An explosion here and bombs there

Tales of Two Cities

Sarah-Dadouch-Full

I was stuck in an elevator in Barrows for 88 minutes — and then there was a fireball on campus.

It wasn’t as scary as it sounds, except for those two seconds in the elevator when I misunderstood the student worker who was helping us and thought she was informing us of the possibility that we may plummet to our deaths. Someone finally came to help us, and I acquired the skill of knowing how to open an out-of-order elevator door. I jumped onto the fourth floor, finally leaving that box that constituted our world for 88 minutes (not to be dramatic or anything), and soon after I left the building, I got a call from a friend telling me to get as far away from campus as possible, right away, because there had just been an explosion near California Hall.

You know this by now. The news is all over the Internet. Within hours, a page popped up on my Facebook suggesting I buy a shirt that said, “I Survived Explosive Midterms — Cal 2013.” There are memes and pictures showing how studious we Berkeley students are; my favorite is the image of a sea of students’ faces in a dark classroom, half illuminated by their iPhone screens, scribbling away, completely unaware of the chaos that was about to break out around them.

I was heading down Bancroft when I got the call, and the panic in his voice made me turn to my right. The big gray cloud that from afar I thought was fog turned out to be smoke from the fire that had just erupted. I got to Telegraph and Durant and watched the masses of students anxiously walking or sprinting across the street, everyone glancing back at the disarray behind. The sirens occupied the surrounding air with their shrieks as the campus blinked with the fire trucks’ lights. A general sense of panic seemed to be spreading throughout Sproul Plaza.

My friends came out, and we stared at the smoky sky, wondering whether we would have class tomorrow (of course we did) and whether this meant any deadlines we had would be pushed (of course they weren’t). As I looked up at the Berkeley sky, I had a flashback: It’s July, and I’m standing right outside the Syrian border, staring up at the half-Turkish, half-Syrian sky. I am listening to a man tell me about the rumor going around that said that the camp we worked at will be bombed soon. “So keep looking up at the sky like you do, and run away from explosions, OK?”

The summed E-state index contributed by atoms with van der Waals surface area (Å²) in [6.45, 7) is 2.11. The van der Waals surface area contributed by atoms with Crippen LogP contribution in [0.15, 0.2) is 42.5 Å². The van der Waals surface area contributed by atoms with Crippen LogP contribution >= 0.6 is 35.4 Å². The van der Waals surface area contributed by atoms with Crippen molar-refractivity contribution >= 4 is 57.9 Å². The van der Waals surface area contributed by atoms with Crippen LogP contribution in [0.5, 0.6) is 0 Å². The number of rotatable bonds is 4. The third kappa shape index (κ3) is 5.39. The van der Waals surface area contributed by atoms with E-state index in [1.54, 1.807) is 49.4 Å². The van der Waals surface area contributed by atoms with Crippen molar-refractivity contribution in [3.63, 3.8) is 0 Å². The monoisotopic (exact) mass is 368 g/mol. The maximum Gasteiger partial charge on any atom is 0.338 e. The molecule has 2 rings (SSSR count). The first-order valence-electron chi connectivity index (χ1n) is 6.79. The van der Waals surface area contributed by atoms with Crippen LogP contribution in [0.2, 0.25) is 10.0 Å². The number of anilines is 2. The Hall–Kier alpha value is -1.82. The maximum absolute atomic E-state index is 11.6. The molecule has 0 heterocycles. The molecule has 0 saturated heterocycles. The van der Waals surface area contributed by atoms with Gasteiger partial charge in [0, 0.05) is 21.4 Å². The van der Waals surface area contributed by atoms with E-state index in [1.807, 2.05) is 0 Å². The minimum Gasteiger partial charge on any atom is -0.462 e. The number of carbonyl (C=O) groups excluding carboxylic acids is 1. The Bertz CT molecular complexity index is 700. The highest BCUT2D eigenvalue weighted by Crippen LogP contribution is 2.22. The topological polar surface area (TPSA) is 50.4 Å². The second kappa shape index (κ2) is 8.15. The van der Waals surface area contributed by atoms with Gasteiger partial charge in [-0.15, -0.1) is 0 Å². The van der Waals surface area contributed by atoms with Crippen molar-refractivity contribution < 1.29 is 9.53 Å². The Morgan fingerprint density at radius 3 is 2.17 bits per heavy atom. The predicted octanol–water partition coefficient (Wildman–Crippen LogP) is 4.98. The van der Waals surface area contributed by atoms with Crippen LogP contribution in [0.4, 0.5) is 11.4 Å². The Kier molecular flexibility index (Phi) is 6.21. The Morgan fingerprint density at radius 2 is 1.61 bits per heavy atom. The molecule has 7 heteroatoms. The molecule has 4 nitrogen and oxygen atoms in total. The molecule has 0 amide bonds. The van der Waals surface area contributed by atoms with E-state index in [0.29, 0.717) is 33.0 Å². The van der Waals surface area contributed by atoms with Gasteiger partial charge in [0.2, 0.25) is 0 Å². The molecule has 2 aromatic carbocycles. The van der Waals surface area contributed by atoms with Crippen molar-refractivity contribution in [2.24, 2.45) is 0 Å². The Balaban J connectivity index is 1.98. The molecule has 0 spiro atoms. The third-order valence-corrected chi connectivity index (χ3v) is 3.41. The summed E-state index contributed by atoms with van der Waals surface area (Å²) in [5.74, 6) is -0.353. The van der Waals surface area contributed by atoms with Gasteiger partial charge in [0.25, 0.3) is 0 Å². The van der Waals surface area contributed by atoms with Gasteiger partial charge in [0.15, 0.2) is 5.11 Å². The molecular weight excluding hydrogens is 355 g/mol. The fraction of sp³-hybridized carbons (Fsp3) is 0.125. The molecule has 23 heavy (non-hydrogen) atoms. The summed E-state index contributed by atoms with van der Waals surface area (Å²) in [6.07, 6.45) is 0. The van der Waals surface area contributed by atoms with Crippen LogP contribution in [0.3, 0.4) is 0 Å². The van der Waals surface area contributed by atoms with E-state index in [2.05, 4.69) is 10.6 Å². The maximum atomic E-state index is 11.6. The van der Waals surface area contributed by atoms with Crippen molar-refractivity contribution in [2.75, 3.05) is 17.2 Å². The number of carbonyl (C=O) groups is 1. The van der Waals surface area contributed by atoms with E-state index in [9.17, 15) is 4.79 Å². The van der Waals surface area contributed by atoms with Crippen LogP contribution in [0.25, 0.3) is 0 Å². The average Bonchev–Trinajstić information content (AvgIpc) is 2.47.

I nod yes and keep my eyes glued on my beloved country’s clear blue sky, decorated with wispy white streaks. I wondered what my reaction would be if I saw a plane approaching: Would I freeze, or would I shout and start running? And then I thought, would running even help me? A feeling of helplessness slowly trickled throughout my body and gradually took over. My brain seemed to place me in someone else’s shoes, subjected me to someone else’s emotions, someone who is watching a bomb fall down on her country, her city, her house, herself.

It is painful, knowing thousands have had to answer the question of whether running is beneficial. It is even more painful knowing those people and I shared the same nationality, the same land.

I stood on that corner of Bancroft and Telegraph, watching students rush toward my side of the street, and thought, this is a small glimpse of what it must be like to be in my country. My friend, commenting on the excitement of the day and explaining why he so desperately needed a drink, said, “An explosion. That doesn’t happen every day.”

But it does. It is happening every day. And it’s not because wiring was stolen but because people are purposefully dropping bombs on others. And it really is horrible that some of our fellow Berkeley students were hurt, and all of our prayers are going out to them. But I want to point out that my fellow citizens are not only hurt but are dying, on a daily basis. In their homes, their schools, everywhere.

The explosion in Berkeley reminded me — not that I needed a reminder — of what drives me to be here, the reason I listen to professors talk about human rights and conflict-management strategies. Everyday life in Berkeley, whether it’s another normal day or a huge-fireball-on-campus kind of day, speaks of Syria to me.

It’s as Walt Whitman said,

“I was looking a long while for Intentions,

For a clew to the history of the past for myself, and for these

chants — and now I have found it,

It is not in those paged fables in the libraries, (them I neither

accept nor reject,)

It is no more in the legends than in all else,

It is in the present — it is this earth to-day.”